Santa Fe Island
Isla Santa Fe as seen from Playa el Garrapatero, Isla Santa Cruz
|Location||Galápagos Islands, Ecuador|
Santa Fe Island (Spanish: Isla Santa Fe), also called Barrington Island after admiral Samuel Barrington, is a small island of 24 square kilometres (9.3 sq mi) which lies in the centre of the Galápagos archipelago, to the southeast of Santa Cruz Island. Geologically it is one of the oldest; volcanic rocks of about 4 million years old have been found. The vegetation of the island is characterized by brush, palo santo trees and stands of a large variety of the prickly pear cactus Opuntia echios.
Santa Fe is home to two endemic species and two endemic subspecies: the Barrington land iguana (Conolophus pallidus), the Barrington leaf-toed gecko (Phyllodactylus barringtonensis), the Santa Fe marine iguana (Amblyrhynchus cristatus trillmichi) and the Santa Fe rice rat (Aegialomys galapagoensis bauri).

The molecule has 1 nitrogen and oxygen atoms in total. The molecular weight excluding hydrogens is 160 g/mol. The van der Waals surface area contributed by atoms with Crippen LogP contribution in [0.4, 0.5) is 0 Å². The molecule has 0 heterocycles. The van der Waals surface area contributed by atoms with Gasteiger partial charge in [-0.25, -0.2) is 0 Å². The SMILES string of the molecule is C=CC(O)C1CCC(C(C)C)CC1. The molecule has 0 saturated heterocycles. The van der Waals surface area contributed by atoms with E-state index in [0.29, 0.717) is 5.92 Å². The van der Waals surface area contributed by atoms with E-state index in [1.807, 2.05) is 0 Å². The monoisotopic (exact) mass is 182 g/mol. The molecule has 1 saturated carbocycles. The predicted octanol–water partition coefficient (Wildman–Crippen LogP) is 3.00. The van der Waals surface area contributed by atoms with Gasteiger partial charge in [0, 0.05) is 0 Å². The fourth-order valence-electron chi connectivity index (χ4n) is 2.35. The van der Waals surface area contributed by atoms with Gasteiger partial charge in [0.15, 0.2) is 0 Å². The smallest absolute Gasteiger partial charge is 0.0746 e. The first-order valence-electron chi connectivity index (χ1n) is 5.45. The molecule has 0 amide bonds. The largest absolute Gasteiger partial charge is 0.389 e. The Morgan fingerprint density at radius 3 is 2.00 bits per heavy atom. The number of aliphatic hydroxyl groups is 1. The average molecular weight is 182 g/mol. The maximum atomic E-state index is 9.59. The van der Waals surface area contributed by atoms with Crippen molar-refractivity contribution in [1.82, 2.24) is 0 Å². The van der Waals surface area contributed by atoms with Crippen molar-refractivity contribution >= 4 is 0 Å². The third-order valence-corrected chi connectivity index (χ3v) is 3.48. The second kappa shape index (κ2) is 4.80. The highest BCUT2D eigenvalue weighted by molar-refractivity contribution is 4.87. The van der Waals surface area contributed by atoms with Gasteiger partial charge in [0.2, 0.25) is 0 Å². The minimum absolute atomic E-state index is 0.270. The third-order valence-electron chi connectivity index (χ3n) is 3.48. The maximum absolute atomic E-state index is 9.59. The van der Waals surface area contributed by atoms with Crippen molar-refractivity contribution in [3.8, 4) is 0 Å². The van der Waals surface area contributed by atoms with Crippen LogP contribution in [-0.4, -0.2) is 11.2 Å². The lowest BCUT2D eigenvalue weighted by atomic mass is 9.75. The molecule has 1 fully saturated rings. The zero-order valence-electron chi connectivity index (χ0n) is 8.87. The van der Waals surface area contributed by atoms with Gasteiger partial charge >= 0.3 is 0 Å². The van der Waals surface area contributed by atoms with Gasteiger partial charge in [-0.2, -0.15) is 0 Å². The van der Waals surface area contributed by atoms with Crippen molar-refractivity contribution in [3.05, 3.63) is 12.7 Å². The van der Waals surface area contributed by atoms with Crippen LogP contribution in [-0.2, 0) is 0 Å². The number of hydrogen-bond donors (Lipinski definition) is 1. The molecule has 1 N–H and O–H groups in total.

The visitor site is a wet landing located in Barrington Bay on the northeastern side of the island. Large numbers of sea lions are found on the beaches in the bay, occasionally hindering access to the two trails leading from the beach.
- "Santa Fé". Galapagos Conservancy. galapagos.org. Retrieved 6 June 2017.
- "Santa Fe Island Tour". galapagosalternative.com. Retrieved 6 June 2017.
- "SANTA FE ISLAND (BARRINGTON) , GALAPAGOS". animalcorner.co.uk. Retrieved 6 June 2017.
- "Phyllodactylus barringtonensis ". The Reptile Database. www.reptile-database.org.
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